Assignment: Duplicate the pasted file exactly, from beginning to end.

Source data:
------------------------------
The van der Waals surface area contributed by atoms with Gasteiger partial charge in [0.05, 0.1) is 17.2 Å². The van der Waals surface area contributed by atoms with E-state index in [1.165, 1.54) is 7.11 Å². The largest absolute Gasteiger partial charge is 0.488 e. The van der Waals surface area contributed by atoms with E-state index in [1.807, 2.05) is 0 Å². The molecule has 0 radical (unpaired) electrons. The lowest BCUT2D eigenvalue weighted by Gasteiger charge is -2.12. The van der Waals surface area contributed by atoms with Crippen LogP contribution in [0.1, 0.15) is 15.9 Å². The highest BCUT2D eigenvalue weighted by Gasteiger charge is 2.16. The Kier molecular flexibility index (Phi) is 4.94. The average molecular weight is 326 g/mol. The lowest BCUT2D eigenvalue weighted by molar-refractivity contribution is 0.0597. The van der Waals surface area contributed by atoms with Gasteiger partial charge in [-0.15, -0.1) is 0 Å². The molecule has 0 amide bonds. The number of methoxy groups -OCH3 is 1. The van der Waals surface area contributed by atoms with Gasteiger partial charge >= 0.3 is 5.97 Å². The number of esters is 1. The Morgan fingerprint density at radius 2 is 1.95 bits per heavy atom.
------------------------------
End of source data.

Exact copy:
The van der Waals surface area contributed by atoms with Gasteiger partial charge in [0.05, 0.1) is 17.2 Å². The van der Waals surface area contributed by atoms with E-state index in [1.165, 1.54) is 7.11 Å². The largest absolute Gasteiger partial charge is 0.488 e. The van der Waals surface area contributed by atoms with E-state index in [1.807, 2.05) is 0 Å². The molecule has 0 radical (unpaired) electrons. The lowest BCUT2D eigenvalue weighted by Gasteiger charge is -2.12. The van der Waals surface area contributed by atoms with Crippen LogP contribution in [0.1, 0.15) is 15.9 Å². The highest BCUT2D eigenvalue weighted by Gasteiger charge is 2.16. The Kier molecular flexibility index (Phi) is 4.94. The average molecular weight is 326 g/mol. The lowest BCUT2D eigenvalue weighted by molar-refractivity contribution is 0.0597. The van der Waals surface area contributed by atoms with Gasteiger partial charge in [-0.15, -0.1) is 0 Å². The molecule has 0 amide bonds. The number of methoxy groups -OCH3 is 1. The van der Waals surface area contributed by atoms with Gasteiger partial charge >= 0.3 is 5.97 Å². The number of esters is 1. The Morgan fingerprint density at radius 2 is 1.95 bits per heavy atom.